Opioid Use in Older COPD Patients Can Worsen Prognosis

Inês Martins, PhD avatar

by Inês Martins, PhD |

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Opiods for older COPD patients can worsen prognosis.

Treating older adults with chronic obstructive pulmonary disease (COPD) with opioids may not be the best idea. Researchers at St. Michael’s Hospital, in Toronto, Canada, have shown that new opioid users have up to five times higher risk of death than non-opioid users.

The findings were published recently in the European Respiratory Journal, in the study “Incident opioid drug use and adverse respiratory outcomes among older adults with COPD.

COPD patients may be prescribed opioids such as codeine, oxycodone, and morphine, for common COPD symptoms including muscoskeletal pain, insomnia, and respiratory issues — but opioids can induce additional respiratory side effects in patients.

“This is a population that has a chronic lung disease, with symptoms that can sometimes be challenging to manage,” said Dr. Nicholas Vozoris, a respirologist at St. Michael’s and lead author of the study, in a press release. “This class of drugs may offer some relief; however, there is also evidence suggesting that opioids can adversely affect breathing and lung health in people who already have chronically compromised lungs.”

Although several clinical trials have reported that opioids are safe for patients with advanced COPD, the results cannot be generalized because of study limitations.

For the new study, researchers examined records of 130,979 COPD patients in Ontario, aged 66 or older. Between April 1, 2007, and March 31, 2012, 68.2% of the patients had received an opioid prescription. The data were obtained from multiple provincial healthcare administrative databases at the Institute for Clinical Evaluative Sciences.

“Previous research has shown about three-quarters of older adults with COPD have been prescribed opioids, which is an incredibly high rate of new use in a population that is potentially more sensitive to narcotics,” Vozoris said. “Our new findings show there are not only increased risks for respiratory-related death associated with new opioid use, but also increased risk of visits to emergency rooms, hospitalizations and needing antibiotics or steroid pills.”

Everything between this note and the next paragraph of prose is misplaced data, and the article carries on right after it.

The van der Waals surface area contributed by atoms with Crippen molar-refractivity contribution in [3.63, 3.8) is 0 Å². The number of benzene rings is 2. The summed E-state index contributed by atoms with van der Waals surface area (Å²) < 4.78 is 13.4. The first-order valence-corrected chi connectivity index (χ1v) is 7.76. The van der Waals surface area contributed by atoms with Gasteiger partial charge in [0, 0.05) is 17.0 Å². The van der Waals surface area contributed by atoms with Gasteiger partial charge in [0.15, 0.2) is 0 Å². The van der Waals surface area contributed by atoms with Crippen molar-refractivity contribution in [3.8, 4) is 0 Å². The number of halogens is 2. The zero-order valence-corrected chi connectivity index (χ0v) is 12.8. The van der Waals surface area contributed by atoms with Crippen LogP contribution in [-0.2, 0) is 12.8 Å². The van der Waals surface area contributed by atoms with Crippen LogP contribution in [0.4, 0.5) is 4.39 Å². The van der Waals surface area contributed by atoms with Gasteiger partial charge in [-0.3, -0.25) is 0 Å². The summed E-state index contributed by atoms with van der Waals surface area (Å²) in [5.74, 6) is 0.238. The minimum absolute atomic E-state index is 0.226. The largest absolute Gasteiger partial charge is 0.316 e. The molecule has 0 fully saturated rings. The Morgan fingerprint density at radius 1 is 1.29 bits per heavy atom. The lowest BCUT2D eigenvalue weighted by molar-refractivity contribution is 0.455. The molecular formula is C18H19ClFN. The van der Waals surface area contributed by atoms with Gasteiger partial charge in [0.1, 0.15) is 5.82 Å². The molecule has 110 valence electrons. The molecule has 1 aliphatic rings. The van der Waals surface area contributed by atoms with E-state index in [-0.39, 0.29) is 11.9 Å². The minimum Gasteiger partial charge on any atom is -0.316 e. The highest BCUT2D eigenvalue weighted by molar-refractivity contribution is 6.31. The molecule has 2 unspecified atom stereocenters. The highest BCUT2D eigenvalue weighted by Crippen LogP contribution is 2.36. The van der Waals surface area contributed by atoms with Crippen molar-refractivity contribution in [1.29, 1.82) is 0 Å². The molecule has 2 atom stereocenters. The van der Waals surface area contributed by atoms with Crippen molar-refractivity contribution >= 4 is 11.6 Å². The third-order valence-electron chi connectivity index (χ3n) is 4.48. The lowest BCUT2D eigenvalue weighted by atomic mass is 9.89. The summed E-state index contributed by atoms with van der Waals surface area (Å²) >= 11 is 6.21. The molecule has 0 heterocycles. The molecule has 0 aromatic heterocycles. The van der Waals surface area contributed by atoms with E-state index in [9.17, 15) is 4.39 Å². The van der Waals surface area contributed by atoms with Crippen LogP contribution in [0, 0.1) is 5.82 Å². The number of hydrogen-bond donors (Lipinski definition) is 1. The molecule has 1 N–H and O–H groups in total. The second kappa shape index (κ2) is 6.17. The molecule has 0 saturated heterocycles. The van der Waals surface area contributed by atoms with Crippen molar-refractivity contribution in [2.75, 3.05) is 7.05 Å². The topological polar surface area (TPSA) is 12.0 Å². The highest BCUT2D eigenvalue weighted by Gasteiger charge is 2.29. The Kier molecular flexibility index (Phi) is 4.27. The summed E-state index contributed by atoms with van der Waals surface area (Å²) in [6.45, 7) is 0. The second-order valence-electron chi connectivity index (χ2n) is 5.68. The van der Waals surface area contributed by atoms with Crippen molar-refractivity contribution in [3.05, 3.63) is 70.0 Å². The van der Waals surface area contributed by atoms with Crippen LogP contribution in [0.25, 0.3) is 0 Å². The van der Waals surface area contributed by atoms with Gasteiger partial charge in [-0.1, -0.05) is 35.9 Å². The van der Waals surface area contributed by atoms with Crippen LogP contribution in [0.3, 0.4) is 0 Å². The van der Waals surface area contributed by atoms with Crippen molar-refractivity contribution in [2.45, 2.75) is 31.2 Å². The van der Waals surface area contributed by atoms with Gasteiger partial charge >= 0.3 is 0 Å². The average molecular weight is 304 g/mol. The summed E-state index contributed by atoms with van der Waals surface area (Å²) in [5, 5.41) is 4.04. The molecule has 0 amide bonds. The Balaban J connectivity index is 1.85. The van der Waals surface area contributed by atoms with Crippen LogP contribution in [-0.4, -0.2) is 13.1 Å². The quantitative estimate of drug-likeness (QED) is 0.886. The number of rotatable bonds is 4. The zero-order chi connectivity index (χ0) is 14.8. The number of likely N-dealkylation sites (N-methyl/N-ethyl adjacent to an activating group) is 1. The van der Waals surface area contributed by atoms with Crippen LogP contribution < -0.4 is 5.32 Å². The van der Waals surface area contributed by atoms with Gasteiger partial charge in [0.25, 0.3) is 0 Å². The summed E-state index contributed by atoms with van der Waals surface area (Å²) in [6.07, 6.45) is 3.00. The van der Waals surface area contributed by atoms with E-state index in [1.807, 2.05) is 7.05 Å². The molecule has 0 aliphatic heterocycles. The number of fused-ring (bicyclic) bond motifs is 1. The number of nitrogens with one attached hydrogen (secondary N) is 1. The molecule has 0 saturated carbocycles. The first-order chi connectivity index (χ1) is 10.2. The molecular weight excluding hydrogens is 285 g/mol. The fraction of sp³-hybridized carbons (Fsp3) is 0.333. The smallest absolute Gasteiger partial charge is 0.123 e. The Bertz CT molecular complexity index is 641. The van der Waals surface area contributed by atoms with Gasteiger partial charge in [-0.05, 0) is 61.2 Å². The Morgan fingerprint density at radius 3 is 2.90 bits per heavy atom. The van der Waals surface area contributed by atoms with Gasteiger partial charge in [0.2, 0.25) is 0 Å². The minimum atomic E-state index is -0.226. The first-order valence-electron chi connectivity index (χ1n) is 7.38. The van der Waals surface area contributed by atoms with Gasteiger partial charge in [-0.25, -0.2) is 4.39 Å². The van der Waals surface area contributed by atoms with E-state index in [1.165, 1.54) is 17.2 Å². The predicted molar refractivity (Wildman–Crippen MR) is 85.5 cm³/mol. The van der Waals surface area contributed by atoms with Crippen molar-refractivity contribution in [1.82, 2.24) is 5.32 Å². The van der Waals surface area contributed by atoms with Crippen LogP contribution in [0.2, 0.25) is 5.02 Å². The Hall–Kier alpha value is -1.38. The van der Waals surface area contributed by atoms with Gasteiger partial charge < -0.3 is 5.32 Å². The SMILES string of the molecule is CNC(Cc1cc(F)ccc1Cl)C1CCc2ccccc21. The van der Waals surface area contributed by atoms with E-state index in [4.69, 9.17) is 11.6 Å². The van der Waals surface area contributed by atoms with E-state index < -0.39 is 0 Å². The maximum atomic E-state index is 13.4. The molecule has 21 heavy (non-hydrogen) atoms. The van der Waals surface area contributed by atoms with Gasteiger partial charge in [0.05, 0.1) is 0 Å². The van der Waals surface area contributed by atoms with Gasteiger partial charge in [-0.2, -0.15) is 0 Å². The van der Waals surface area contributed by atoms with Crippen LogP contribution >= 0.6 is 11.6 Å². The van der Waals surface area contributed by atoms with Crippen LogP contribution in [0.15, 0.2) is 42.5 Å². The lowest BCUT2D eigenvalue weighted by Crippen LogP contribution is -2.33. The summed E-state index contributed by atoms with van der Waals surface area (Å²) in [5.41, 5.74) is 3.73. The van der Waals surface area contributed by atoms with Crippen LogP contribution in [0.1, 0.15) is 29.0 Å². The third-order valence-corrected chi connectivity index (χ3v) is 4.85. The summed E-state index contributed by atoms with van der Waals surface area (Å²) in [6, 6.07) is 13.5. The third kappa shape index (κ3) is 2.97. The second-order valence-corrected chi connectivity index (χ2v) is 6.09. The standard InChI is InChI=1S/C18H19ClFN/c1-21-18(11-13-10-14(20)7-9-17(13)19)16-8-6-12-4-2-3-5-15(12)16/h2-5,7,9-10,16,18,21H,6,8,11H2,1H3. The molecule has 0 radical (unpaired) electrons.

The team found that opioid users had a 14% increased risk of emergency room visits for COPD or pneumonia; 2.16 times an increase in COPD or pneumonia-related mortality; and a 76% higher overall mortality risk. However, opioids significantly decreased outpatient respiratory exacerbations in 12% of cases.

Although the higher risks were seen in patients taking more potent or higher dosage opioids, new opioid users were seen to have increased risks regardless of the dose prescribed.

“Sometimes patients are looking for a quick fix for chronic pain or breathing issues and physicians may believe opioids can offer them some relief,” he added. “The trade-off becomes explaining that there are risks to patients and making sure they understand that potentially alleviating their symptoms could come at a higher cost to their health.”